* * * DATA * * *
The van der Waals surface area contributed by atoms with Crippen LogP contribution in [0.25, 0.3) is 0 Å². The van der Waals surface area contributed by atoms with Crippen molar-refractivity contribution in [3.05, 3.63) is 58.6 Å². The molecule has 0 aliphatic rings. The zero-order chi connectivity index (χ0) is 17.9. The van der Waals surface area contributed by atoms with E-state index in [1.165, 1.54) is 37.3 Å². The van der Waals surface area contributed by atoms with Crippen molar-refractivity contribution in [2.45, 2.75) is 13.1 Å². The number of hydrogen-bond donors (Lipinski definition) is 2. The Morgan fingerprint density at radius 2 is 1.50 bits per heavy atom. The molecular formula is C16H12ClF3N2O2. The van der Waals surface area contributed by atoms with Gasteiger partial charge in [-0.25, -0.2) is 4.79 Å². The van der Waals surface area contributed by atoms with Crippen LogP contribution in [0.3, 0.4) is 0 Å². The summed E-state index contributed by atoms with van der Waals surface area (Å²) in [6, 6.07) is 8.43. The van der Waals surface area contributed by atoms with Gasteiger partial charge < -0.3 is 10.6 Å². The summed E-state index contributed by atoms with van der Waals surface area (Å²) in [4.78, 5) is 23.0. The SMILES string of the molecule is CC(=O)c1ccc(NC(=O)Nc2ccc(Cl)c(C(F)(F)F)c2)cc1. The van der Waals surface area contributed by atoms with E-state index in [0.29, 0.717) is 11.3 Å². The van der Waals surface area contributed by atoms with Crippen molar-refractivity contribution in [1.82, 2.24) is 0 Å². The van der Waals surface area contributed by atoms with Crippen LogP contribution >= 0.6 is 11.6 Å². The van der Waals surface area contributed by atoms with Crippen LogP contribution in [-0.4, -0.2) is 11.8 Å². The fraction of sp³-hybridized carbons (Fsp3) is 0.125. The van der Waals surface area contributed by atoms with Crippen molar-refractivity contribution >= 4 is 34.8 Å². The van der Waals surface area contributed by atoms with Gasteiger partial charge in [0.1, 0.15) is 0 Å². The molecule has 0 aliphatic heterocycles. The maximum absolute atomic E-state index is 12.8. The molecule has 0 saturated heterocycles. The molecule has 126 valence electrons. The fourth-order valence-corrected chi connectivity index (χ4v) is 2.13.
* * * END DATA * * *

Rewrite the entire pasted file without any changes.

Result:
The van der Waals surface area contributed by atoms with Crippen LogP contribution in [0.25, 0.3) is 0 Å². The van der Waals surface area contributed by atoms with Crippen molar-refractivity contribution in [3.05, 3.63) is 58.6 Å². The molecule has 0 aliphatic rings. The zero-order chi connectivity index (χ0) is 17.9. The van der Waals surface area contributed by atoms with E-state index in [1.165, 1.54) is 37.3 Å². The van der Waals surface area contributed by atoms with Crippen molar-refractivity contribution in [2.45, 2.75) is 13.1 Å². The number of hydrogen-bond donors (Lipinski definition) is 2. The Morgan fingerprint density at radius 2 is 1.50 bits per heavy atom. The molecular formula is C16H12ClF3N2O2. The van der Waals surface area contributed by atoms with Gasteiger partial charge in [-0.25, -0.2) is 4.79 Å². The van der Waals surface area contributed by atoms with Crippen LogP contribution in [0.3, 0.4) is 0 Å². The summed E-state index contributed by atoms with van der Waals surface area (Å²) in [6, 6.07) is 8.43. The van der Waals surface area contributed by atoms with Gasteiger partial charge < -0.3 is 10.6 Å². The summed E-state index contributed by atoms with van der Waals surface area (Å²) in [4.78, 5) is 23.0. The SMILES string of the molecule is CC(=O)c1ccc(NC(=O)Nc2ccc(Cl)c(C(F)(F)F)c2)cc1. The van der Waals surface area contributed by atoms with E-state index in [0.29, 0.717) is 11.3 Å². The van der Waals surface area contributed by atoms with Crippen molar-refractivity contribution in [1.82, 2.24) is 0 Å². The van der Waals surface area contributed by atoms with Crippen LogP contribution >= 0.6 is 11.6 Å². The van der Waals surface area contributed by atoms with Crippen LogP contribution in [-0.4, -0.2) is 11.8 Å². The fraction of sp³-hybridized carbons (Fsp3) is 0.125. The van der Waals surface area contributed by atoms with Crippen molar-refractivity contribution >= 4 is 34.8 Å². The van der Waals surface area contributed by atoms with Gasteiger partial charge in [0.1, 0.15) is 0 Å². The molecule has 0 aliphatic heterocycles. The maximum absolute atomic E-state index is 12.8. The molecule has 0 saturated heterocycles. The molecule has 126 valence electrons. The fourth-order valence-corrected chi connectivity index (χ4v) is 2.13.